Tax News & Views I AM Smiling Debt Deal Roundup

May 31, 2023

Debt-Limit Deal Faces Final Test in Congress to Avert US Default - Billy House, Steven Dennis, and Laura Litvan, Bloomberg ($):

Wednesday passage in the House is critical to getting the bill through the Senate before the Monday deadline.

Senate Republican leader Mitch McConnell of Kentucky supports the deal, and has a long track record of finding Republican votes for agreements like this one. But only one other Republican — Senator Mitt Romney of Utah — publicly supported the bill by Monday night, and they need at least seven more to overcome an anticipated filibuster.

Punchbowl News: "McCarthy doesn’t appear to have a full-scale revolt on his hands, but he has a healthy pocket of conservative Republican opposition to the package. That will make passing the rule — the procedural hurdle that sets the terms for debate and allows the leadership to bring a bill to the floor — difficult. And he may need Democratic support to do it."


Debt Limit Bill Attracts Long-Shot Tax Amendments - Doug Sword, Tax Notes: "The debt limit bill headed to the House floor for a potential May 31 vote attracted a bevy of tax-related amendments, ranging from a restoration of the 39.6 percent top marginal individual tax rate to an IRS hiring freeze."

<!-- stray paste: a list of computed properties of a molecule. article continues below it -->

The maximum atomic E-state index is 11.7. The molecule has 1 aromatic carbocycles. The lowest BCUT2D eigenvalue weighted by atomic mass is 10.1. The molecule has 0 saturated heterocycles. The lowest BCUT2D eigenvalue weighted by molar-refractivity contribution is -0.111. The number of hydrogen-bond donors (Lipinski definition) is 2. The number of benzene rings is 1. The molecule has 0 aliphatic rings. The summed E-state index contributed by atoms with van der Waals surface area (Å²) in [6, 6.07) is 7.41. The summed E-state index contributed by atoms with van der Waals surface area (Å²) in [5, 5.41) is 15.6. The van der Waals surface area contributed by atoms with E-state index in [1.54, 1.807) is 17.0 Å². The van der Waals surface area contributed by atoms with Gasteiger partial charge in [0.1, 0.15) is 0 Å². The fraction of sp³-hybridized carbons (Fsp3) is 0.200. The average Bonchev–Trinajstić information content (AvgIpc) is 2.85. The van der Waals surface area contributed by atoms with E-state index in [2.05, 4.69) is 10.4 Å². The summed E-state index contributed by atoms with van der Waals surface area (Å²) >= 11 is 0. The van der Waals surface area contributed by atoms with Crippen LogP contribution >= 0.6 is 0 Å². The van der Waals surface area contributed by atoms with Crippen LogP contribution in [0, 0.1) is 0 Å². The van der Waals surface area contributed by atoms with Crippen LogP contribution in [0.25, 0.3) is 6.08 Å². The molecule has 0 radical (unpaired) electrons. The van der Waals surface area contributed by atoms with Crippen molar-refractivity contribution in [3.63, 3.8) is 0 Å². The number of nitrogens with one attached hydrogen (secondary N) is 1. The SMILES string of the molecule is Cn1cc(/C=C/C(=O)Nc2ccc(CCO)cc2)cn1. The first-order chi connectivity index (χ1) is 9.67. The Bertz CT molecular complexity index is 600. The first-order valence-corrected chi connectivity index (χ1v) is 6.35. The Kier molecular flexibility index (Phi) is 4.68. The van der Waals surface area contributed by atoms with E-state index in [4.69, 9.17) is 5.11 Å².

None are expected to make it onto the final bill.


What a $21.4 billion budget cut may mean for the IRS - Benjamin Guggenheim, Politico. "The agency still has some $60 billion to spend over the next 10 years to improve taxpayer services, upgrade its IT and expand its enforcement for complex partnerships and large corporations, and the administration says it does not expect the $21.4 billion cut to affect the agency’s near-term plans."


Minn. Creates Family Leave Plan With Payroll Tax - Sanjay Talwani, Law360 Tax Authority ($).

Democratic Gov. Tim Walz signed H.F. 2 into law Thursday. Under the bill, most employees in the state will be eligible for up to 20 weeks of annual paid family and medical leave starting Jan. 1, 2026. To pay for the program after its initial startup, most employee payrolls up to $160,200 will be taxed at 0.7%, half of it paid by the employee and half through a withholding by the employer.